This last week I read a horrible posting from a person whose kittens had fleas.
She would not take them to a veterinarian and wrote about how the kittens were dying after she applied flea treatment on to the kittens.
The kittens were convulsing and having trouble breathing as they died–it was both cruel and stupid.
In case you are not aware, it is not safe to apply flea treatments on young kittens.
On most flea control packages it states–“not for use on kittens under…” usually 8 to 12 weeks of age.
Nor is it a good idea to treat the mother without supervision of a veterinarian.
Some vets will ask their clients to take specific measures so that kittens do not suffer or die from flea bite anemia or other flea complications–but you should always check with your veterinarian before treating young animals (or their mothers) for fleas.
If you have a flea infestation on the queen or her kittens–CALL YOUR VETERINARIAN IMMEDIATELY for help.
Is it possible to treat fleas on a mother cat and her kittens?
Ideally, your queen will be flea free before she gives birth.
If you need to treat your cat and kittens you’ll need to use the Triangle of Successful Flea Control (outlined in Flea Control Secrets). After implementing the suggestions from the video, make sure you provide bedding that contains natural flea remedies INSIDE the bed.
Cedarwood is considered a low toxicity natural flea repellent for use in pet bedding.
Daily vacuuming and bed cover changing are two other necessary techniques.
Next, flea comb both the queen and the kittens.
If you have a heavy infestation you may be forced to use a non-toxic water dip or gentle shampoo solution.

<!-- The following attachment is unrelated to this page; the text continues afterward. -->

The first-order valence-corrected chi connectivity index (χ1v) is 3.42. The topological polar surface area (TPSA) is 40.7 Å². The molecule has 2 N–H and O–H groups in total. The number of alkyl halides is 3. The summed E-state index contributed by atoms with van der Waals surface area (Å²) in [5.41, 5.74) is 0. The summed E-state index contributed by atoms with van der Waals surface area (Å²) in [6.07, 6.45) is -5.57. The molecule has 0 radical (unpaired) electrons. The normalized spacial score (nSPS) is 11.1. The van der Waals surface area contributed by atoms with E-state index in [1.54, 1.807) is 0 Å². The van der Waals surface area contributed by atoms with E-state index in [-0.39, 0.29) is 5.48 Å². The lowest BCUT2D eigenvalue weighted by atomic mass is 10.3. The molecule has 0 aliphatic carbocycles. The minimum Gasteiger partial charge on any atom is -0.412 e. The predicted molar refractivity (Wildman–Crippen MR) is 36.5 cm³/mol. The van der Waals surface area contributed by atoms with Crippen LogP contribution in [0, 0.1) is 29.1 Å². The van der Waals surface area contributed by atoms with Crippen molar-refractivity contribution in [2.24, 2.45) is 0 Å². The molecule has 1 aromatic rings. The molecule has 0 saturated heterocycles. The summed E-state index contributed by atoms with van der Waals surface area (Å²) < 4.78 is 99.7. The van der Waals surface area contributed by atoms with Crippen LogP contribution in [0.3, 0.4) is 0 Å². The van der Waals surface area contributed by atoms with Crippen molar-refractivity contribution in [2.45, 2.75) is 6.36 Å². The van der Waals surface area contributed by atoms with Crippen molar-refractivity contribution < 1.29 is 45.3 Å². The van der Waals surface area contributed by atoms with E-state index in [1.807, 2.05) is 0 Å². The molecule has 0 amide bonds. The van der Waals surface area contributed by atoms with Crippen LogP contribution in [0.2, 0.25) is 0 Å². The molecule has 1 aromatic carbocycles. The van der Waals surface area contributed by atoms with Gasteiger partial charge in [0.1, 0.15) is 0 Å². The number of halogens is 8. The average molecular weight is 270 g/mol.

Make sure to use warm water and use a room heater to increase the ambient temperature.
Warm some towels in the clothes dryer for use immediately after washing or water dipping the kitten.
If you prefer a water dip, just hold the kitten in the warm water for about five minutes and use a sprayer to help massage and dislodge the fleas.
Otherwise, many vets suggest bathing the kittens with a warm washcloth or in warm water using the gentle non-toxic baby or pet shampoo (avoiding the nose, ears and eyes) to create suds in the kitten’s fur. Leave the suds on for about five minutes before rinsing.
In their efforts to escape, fleas will crawl up to the head, nose, eyes and ears. You can use a small wash cloth to form a barrier around the neck or simply catch them with your fingers or tweezers.
Following these methods, wrap the kitten up in a warm towel and dry well. If you use a hair dryer make sure the setting is on low and blow from a distance so you don’t harm the feline.
Once the kitten’s fur is dry, again use the flea comb to remove any remaining fleas or flea dirt.
It might be a good idea to then place the kitten on a covered heating pad and let the mother or the kitten groom.
Be sure to also clean the mom–which may or may not be as easy.
It is often necessary to repeat this process a least once a week for the next couple of weeks.
Do you or your veterinarian have a method you recommend for kittens fleas? If so, leave a comment below.